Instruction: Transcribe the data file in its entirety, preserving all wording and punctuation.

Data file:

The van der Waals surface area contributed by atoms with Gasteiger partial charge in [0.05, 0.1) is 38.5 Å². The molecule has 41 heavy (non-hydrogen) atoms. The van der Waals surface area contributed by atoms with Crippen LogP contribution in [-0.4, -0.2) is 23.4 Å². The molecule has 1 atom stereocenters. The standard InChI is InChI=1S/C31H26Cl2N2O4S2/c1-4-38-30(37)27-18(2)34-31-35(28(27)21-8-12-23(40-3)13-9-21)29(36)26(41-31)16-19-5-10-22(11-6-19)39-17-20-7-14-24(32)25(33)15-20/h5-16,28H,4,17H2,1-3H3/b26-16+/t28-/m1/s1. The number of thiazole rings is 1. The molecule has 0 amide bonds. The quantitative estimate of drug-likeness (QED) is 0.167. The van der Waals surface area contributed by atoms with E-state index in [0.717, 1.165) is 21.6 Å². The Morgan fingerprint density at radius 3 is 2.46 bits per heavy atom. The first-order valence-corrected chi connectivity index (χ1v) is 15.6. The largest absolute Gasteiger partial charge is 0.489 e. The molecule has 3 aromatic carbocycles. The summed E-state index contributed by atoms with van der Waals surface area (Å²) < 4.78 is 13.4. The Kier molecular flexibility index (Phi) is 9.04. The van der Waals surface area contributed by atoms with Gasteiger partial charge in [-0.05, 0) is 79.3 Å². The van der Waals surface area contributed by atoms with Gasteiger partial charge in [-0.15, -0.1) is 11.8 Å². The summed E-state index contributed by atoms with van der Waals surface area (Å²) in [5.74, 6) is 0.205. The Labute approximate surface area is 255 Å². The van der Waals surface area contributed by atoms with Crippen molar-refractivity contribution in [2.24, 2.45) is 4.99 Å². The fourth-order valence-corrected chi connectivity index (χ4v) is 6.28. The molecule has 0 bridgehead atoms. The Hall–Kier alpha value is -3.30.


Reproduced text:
The van der Waals surface area contributed by atoms with Gasteiger partial charge in [0.05, 0.1) is 38.5 Å². The molecule has 41 heavy (non-hydrogen) atoms. The van der Waals surface area contributed by atoms with Crippen LogP contribution in [-0.4, -0.2) is 23.4 Å². The molecule has 1 atom stereocenters. The standard InChI is InChI=1S/C31H26Cl2N2O4S2/c1-4-38-30(37)27-18(2)34-31-35(28(27)21-8-12-23(40-3)13-9-21)29(36)26(41-31)16-19-5-10-22(11-6-19)39-17-20-7-14-24(32)25(33)15-20/h5-16,28H,4,17H2,1-3H3/b26-16+/t28-/m1/s1. The number of thiazole rings is 1. The molecule has 0 amide bonds. The quantitative estimate of drug-likeness (QED) is 0.167. The van der Waals surface area contributed by atoms with E-state index in [0.717, 1.165) is 21.6 Å². The Morgan fingerprint density at radius 3 is 2.46 bits per heavy atom. The first-order valence-corrected chi connectivity index (χ1v) is 15.6. The largest absolute Gasteiger partial charge is 0.489 e. The molecule has 3 aromatic carbocycles. The summed E-state index contributed by atoms with van der Waals surface area (Å²) < 4.78 is 13.4. The Kier molecular flexibility index (Phi) is 9.04. The van der Waals surface area contributed by atoms with Gasteiger partial charge in [-0.05, 0) is 79.3 Å². The van der Waals surface area contributed by atoms with Gasteiger partial charge in [-0.15, -0.1) is 11.8 Å². The summed E-state index contributed by atoms with van der Waals surface area (Å²) in [5.74, 6) is 0.205. The Labute approximate surface area is 255 Å². The van der Waals surface area contributed by atoms with Crippen molar-refractivity contribution in [2.24, 2.45) is 4.99 Å². The fourth-order valence-corrected chi connectivity index (χ4v) is 6.28. The molecule has 0 bridgehead atoms. The Hall–Kier alpha value is -3.30.